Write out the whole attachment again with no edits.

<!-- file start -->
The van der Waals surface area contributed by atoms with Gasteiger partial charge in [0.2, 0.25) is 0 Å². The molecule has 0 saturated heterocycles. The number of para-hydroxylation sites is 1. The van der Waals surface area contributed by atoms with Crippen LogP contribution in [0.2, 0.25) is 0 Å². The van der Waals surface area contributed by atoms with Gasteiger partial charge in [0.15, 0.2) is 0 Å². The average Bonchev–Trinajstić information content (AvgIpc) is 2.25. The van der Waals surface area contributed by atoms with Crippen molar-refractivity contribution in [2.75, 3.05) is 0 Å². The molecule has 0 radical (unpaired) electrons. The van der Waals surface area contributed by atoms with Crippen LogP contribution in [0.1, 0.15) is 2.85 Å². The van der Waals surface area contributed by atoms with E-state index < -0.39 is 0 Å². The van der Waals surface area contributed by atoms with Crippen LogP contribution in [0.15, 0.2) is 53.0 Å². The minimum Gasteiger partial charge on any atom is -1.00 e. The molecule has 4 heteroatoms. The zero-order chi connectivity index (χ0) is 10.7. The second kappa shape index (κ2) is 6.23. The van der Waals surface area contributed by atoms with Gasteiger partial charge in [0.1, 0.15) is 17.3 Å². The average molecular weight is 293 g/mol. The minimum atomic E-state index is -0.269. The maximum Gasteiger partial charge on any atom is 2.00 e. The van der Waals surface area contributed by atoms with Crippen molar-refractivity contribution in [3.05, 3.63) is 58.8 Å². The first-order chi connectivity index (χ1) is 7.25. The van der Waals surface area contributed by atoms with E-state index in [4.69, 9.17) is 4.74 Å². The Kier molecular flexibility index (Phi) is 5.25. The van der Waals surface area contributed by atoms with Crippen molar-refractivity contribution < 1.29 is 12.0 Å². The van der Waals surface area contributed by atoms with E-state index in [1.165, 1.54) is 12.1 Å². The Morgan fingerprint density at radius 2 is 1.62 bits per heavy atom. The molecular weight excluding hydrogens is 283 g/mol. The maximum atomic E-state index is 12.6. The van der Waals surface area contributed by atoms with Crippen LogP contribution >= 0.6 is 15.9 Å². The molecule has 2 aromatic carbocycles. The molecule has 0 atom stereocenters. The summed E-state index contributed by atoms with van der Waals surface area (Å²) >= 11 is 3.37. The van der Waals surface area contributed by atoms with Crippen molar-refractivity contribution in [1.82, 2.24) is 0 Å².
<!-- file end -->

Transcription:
The van der Waals surface area contributed by atoms with Gasteiger partial charge in [0.2, 0.25) is 0 Å². The molecule has 0 saturated heterocycles. The number of para-hydroxylation sites is 1. The van der Waals surface area contributed by atoms with Crippen LogP contribution in [0.2, 0.25) is 0 Å². The van der Waals surface area contributed by atoms with Gasteiger partial charge in [0.15, 0.2) is 0 Å². The average Bonchev–Trinajstić information content (AvgIpc) is 2.25. The van der Waals surface area contributed by atoms with Crippen molar-refractivity contribution in [2.75, 3.05) is 0 Å². The molecule has 0 radical (unpaired) electrons. The van der Waals surface area contributed by atoms with Crippen LogP contribution in [0.1, 0.15) is 2.85 Å². The van der Waals surface area contributed by atoms with E-state index < -0.39 is 0 Å². The van der Waals surface area contributed by atoms with Crippen LogP contribution in [0.15, 0.2) is 53.0 Å². The minimum Gasteiger partial charge on any atom is -1.00 e. The molecule has 4 heteroatoms. The zero-order chi connectivity index (χ0) is 10.7. The second kappa shape index (κ2) is 6.23. The van der Waals surface area contributed by atoms with Gasteiger partial charge in [0.1, 0.15) is 17.3 Å². The average molecular weight is 293 g/mol. The minimum atomic E-state index is -0.269. The maximum Gasteiger partial charge on any atom is 2.00 e. The van der Waals surface area contributed by atoms with Crippen molar-refractivity contribution in [3.05, 3.63) is 58.8 Å². The first-order chi connectivity index (χ1) is 7.25. The van der Waals surface area contributed by atoms with E-state index in [4.69, 9.17) is 4.74 Å². The Kier molecular flexibility index (Phi) is 5.25. The van der Waals surface area contributed by atoms with Crippen molar-refractivity contribution < 1.29 is 12.0 Å². The van der Waals surface area contributed by atoms with E-state index in [1.165, 1.54) is 12.1 Å². The Morgan fingerprint density at radius 2 is 1.62 bits per heavy atom. The molecular weight excluding hydrogens is 283 g/mol. The maximum atomic E-state index is 12.6. The van der Waals surface area contributed by atoms with Crippen LogP contribution >= 0.6 is 15.9 Å². The molecule has 2 aromatic carbocycles. The molecule has 0 atom stereocenters. The summed E-state index contributed by atoms with van der Waals surface area (Å²) >= 11 is 3.37. The van der Waals surface area contributed by atoms with Crippen molar-refractivity contribution in [1.82, 2.24) is 0 Å².